Site Meter

Guest: Elizabeth Hudson
Author of "Snow Bodies"

Text Version:

(Introduction to show begins)

Eric Meadows (Co-host): Good evening we here at WCAN want to welcome you to another episode of Missing Pieces hosted by myself and Todd Matthews. Todd how are you tonight?

Todd Matthews (Host): I'm doing good and getting ready for Christmas, how about you?

Eric Meadows:  I'm doing really well, really, really well. You know it's good to hear from you. Merry Christmas to you also. We have got a good show planned from what I've heard.

Todd Matthews:  Been working on it.

Eric Meadows:  Really? Who have you brought with you tonight?

Todd Matthews:  We've got Elizabeth Hudson, author of "Snow Bodies, One Woman's Life on the Streets" Are you with us Beth?

Elizabeth Hudson (Guest):  I sure am!

Todd:  Good to hear you finally.

Elizabeth:  Yes, yes!

Todd:  We have been really good friends over the internet for a very long time.

Elizabeth:  Yes we have, yes we have.

Eric:  Well Beth good to have you hear tonight. I've heard a lot of good things about you, both from some of our listeners as well as from Todd.

Elizabeth:  Oh, fantastic.

Eric:  I hear you are the author of Snow Bodies.

Elizabeth:  Yes, Snow Bodies.

Eric:  How long have you been writing?

Elizabeth:  I've been writing for a great many years, poetry, short stories, magazine articles. 'Snow Bodies, One Woman's Life on the Street' is my first novel. I wrote it because in the seventies I lived and worked on the streets in both Calgary and Vancouver. People's lives can change on the spin of a dime and mine did, almost like a miracle. A hand reached for me and I reached back and I ended up spending the rest of my life in the suburbs living a very nice middle class life. I wrote the book because all the time I've been in the suburbs doing my reading; I've never actually read a book that reflected the experiences that I had had while I was on the street. I thought that needed to be addressed. There's a great many books out there on recovery, but there is very few written from a female addict's point of view and so that is why I wrote the book.

Todd:  Well it's really good to have you here. You were originally born in Halifax, Nova Scotia and you moved to Calgary eventually, do you have any memories of Halifax?

Elizabeth: Yes, sure I do.

Todd:  What's the contrast? Tell us a little bit about the contrast between, that part of Canada and the Western part of Canada.

Elizabeth:  Oh Okay, Yes well Halifax of course is in the Maritimes, a very Maritime by the sea type of existence. I have especially fond memories of my grandmother's old Victorian home in a little place called Pars borough, where you could just walk right out to the sea and it was absolutely wonderful. Certainly when we moved out to Calgary it was just like I said in the book, you could still see cowboys walking down the streets with their big buckles and boots. You don't see that quite so often anymore because Calgary has become very cosmopolitan, but certainly back then we still had our prairies and grain elevators and so on. Canada is a land of contrasts, just like the US.

Todd:  Absolutely. When did you first get on the wrong path?

Elizabeth:  On the wrong path? When I was a teenager and it really truly is something that parents I think should be very aware of because I started off smoking weed and then just like I'd been literally sucked into a whirlpool, I just kept going down and down trying different drugs and so on and before I knew it I was addicted to heroin.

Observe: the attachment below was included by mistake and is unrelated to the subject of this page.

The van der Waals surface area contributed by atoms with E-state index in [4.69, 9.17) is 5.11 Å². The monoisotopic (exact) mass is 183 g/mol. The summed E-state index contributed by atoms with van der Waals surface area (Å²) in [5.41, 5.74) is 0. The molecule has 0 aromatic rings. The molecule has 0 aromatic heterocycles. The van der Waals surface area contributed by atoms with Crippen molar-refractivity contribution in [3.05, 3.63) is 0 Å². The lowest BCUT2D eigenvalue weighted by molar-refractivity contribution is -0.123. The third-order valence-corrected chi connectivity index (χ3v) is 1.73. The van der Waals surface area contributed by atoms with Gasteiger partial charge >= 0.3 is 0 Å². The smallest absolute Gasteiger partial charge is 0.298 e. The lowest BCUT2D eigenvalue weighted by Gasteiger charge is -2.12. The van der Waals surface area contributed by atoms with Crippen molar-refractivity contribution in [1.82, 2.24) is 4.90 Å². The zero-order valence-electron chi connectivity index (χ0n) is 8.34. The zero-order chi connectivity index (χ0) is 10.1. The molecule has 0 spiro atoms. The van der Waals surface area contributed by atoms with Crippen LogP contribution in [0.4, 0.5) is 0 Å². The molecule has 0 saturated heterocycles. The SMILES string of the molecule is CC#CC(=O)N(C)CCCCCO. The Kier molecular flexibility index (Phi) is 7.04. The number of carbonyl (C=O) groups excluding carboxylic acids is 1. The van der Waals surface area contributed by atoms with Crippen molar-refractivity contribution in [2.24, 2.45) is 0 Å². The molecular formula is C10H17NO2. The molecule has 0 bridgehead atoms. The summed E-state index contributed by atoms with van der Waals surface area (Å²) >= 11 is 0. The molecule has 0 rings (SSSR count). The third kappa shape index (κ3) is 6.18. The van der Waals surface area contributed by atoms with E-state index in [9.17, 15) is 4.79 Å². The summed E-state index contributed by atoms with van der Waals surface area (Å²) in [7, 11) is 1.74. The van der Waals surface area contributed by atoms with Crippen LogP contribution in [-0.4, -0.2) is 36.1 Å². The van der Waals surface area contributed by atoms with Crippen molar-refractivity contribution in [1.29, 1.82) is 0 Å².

Todd:  Oh my god! It's scary. I've got a fourteen year old son and everyday it's just like you are on the verge of a nightmare because you are so afraid that something is going to happen.

Elizabeth:  Yes, yes!

Todd:  Did you ever run away?

Elizabeth:  Yes I did. Actually I showed all the signs that a troubled teenager would show, I ran away, I self mutilated, in fact I did everything I think that a troubled child does to call out for help. Yet, even though my parents were certainly very middle class and certainly could have afforded me some counseling or even sent me to some place for treatment or something, they did not attend at all to what I was doing, and what was happening in my life and that I was obviously very troubled and needed some help.

Todd:  Well I want to date you and show your age exactly but now this was the seventies, right, you were a teenager in the seventies?

Elizabeth:  Yes I was.

Todd:  So and that then was a different era? It was more accessible.

Elizabeth:  It was a different era and that is what really scares me about what I see happening today. Certainly in the seventies, yes, women, working women on the streets did disappear but it actually didn't happen very often. In Vancouver I think it was maybe one a year and so it didn't happen the way that we are seeing it all across North America now, five in England, sixty three in Vancouver and I can't remember how many the US has with the Green River Killer, but the point being, that now we are seeing large numbers of women being stalked and killed on the street and you never really saw that before. To me that is a symptom, to me the women on the street, the working street are like canaries and what that saying is there is really something wrong with our society that we allow this kind of violence to be done to these young women and men. I really want to emphasize that because generally speaking we are talking about young, very young people, teenagers, those in their early twenties because those are the ones that actually have value on the street and so I like to say that dead women can't make choices and no matter how dark the road that you have found yourself on there is always hope for change.